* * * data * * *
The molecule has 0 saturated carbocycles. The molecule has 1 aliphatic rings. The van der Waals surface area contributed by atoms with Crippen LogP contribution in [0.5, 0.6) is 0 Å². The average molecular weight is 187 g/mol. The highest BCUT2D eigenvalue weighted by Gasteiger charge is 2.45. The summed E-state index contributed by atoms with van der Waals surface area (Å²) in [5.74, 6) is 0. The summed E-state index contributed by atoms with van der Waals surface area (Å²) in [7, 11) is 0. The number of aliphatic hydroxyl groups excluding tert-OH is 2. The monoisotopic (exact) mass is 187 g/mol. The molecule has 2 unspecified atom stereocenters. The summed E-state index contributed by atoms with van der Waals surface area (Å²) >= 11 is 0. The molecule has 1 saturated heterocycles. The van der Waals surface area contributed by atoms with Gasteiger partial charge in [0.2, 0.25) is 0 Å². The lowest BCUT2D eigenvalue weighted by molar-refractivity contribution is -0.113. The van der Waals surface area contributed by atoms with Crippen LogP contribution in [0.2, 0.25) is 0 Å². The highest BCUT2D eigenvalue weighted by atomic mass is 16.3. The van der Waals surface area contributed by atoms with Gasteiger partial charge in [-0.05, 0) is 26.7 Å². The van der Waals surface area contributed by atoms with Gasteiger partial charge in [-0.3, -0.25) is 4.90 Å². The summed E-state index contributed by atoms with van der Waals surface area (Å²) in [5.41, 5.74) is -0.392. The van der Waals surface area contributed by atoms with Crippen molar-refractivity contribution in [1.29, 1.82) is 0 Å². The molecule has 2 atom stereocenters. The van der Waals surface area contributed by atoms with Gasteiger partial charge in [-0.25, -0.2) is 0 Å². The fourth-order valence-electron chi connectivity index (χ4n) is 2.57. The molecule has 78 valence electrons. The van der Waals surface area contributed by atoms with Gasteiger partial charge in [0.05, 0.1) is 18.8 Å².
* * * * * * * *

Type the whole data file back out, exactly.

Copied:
The molecule has 0 saturated carbocycles. The molecule has 1 aliphatic rings. The van der Waals surface area contributed by atoms with Crippen LogP contribution in [0.5, 0.6) is 0 Å². The average molecular weight is 187 g/mol. The highest BCUT2D eigenvalue weighted by Gasteiger charge is 2.45. The summed E-state index contributed by atoms with van der Waals surface area (Å²) in [5.74, 6) is 0. The summed E-state index contributed by atoms with van der Waals surface area (Å²) in [7, 11) is 0. The number of aliphatic hydroxyl groups excluding tert-OH is 2. The monoisotopic (exact) mass is 187 g/mol. The molecule has 2 unspecified atom stereocenters. The summed E-state index contributed by atoms with van der Waals surface area (Å²) >= 11 is 0. The molecule has 1 saturated heterocycles. The van der Waals surface area contributed by atoms with Gasteiger partial charge in [0.2, 0.25) is 0 Å². The lowest BCUT2D eigenvalue weighted by molar-refractivity contribution is -0.113. The van der Waals surface area contributed by atoms with Crippen LogP contribution in [0.2, 0.25) is 0 Å². The highest BCUT2D eigenvalue weighted by atomic mass is 16.3. The van der Waals surface area contributed by atoms with Gasteiger partial charge in [-0.05, 0) is 26.7 Å². The van der Waals surface area contributed by atoms with Gasteiger partial charge in [-0.3, -0.25) is 4.90 Å². The summed E-state index contributed by atoms with van der Waals surface area (Å²) in [5.41, 5.74) is -0.392. The van der Waals surface area contributed by atoms with Crippen molar-refractivity contribution in [1.29, 1.82) is 0 Å². The molecule has 2 atom stereocenters. The van der Waals surface area contributed by atoms with Gasteiger partial charge in [-0.25, -0.2) is 0 Å². The fourth-order valence-electron chi connectivity index (χ4n) is 2.57. The molecule has 78 valence electrons. The van der Waals surface area contributed by atoms with Gasteiger partial charge in [0.05, 0.1) is 18.8 Å².